The UC Global Health Institute (UCGHI) invites submissions of abstracts for posters and proposals for breakout sessions for UC Global Health Day. Interdisciplinary and cross-campus collaborations are strongly encouraged. All presenters will receive complimentary registration to UC Global Health Day. Students selected to present at UC Global Health Day will receive funding to offset travel and poster expenses – all current UCSD students with accepted breakout session abstracts will be given a $100 travel scholarship to attend the event. Deadline for poster abstract and breakout session proposals is Friday, January 30, 2015 (11:59pm PST).

Breakout sessions can take various different forms for structure (panel of presentations, video paired with Q&A, breakout discussion sessions with role-playing, etc). Check out the list of sessions from last year’s UCGHD for examples. The conference organizers are looking for innovative format submissions for breakout sessions. A variety of topics for these sessions are encouraged (eg. research, career opportunities/counseling, technology, etc). Cross-UC collaboration is strongly encouraged.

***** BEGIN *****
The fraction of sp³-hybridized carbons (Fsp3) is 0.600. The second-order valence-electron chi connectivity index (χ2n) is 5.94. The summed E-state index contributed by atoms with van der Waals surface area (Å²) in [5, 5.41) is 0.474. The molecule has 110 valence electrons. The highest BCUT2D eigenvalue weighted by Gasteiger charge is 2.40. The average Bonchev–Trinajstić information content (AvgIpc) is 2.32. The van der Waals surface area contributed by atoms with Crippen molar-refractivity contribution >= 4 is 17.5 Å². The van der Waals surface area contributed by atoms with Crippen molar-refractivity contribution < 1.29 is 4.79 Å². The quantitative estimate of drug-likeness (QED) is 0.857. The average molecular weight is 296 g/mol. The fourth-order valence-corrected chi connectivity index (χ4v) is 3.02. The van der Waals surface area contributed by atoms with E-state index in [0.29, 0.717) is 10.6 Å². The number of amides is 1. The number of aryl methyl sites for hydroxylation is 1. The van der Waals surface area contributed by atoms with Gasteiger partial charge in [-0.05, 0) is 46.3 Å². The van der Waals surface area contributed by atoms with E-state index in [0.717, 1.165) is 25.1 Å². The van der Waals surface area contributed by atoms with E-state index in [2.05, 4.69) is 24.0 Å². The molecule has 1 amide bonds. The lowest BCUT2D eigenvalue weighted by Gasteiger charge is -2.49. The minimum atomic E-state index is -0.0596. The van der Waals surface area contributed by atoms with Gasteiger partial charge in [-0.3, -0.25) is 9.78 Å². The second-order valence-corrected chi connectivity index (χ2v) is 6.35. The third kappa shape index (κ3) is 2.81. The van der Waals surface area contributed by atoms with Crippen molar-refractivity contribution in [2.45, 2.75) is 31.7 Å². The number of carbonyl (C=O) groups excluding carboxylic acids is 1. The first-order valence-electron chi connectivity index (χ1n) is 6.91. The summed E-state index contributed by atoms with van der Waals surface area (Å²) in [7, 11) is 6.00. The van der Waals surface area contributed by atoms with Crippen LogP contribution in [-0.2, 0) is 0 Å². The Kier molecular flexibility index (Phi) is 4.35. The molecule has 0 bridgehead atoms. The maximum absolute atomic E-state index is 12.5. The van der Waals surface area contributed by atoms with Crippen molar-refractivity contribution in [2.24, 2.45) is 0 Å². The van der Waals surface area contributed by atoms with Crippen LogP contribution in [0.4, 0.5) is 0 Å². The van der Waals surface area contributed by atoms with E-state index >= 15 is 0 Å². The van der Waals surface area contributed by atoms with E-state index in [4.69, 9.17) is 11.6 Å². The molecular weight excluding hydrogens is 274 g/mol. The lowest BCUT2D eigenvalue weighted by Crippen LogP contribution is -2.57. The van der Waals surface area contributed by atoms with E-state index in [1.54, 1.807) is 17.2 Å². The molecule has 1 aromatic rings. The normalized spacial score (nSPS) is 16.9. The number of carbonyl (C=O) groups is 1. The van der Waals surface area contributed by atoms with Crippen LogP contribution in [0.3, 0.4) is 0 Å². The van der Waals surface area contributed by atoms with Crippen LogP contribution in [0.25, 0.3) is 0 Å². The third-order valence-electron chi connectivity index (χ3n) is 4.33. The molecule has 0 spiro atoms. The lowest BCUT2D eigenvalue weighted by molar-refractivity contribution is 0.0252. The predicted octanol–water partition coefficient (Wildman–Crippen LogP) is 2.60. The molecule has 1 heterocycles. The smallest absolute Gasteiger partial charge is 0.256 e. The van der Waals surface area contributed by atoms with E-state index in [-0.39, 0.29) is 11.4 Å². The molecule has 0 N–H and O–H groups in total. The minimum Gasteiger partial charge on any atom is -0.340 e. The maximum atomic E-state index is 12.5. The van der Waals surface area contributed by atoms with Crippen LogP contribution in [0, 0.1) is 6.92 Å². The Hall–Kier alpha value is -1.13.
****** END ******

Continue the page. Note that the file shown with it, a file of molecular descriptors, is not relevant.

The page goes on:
Subjects that might be of specific interest include (but are not limited to): migration and health, translational science, global health diplomacy, and women’s health & empowerment.

Nov 12 – Migrant Engagement in Mexican Hometown Politics w/ Lauren Duquette-Rury & Abigail Andrews

A Panel with:
Lauren Duquette-Rury, Assistant Professor of Sociology, UCLA
Abigail Andrews, Assistant Professor of Sociology, UCSD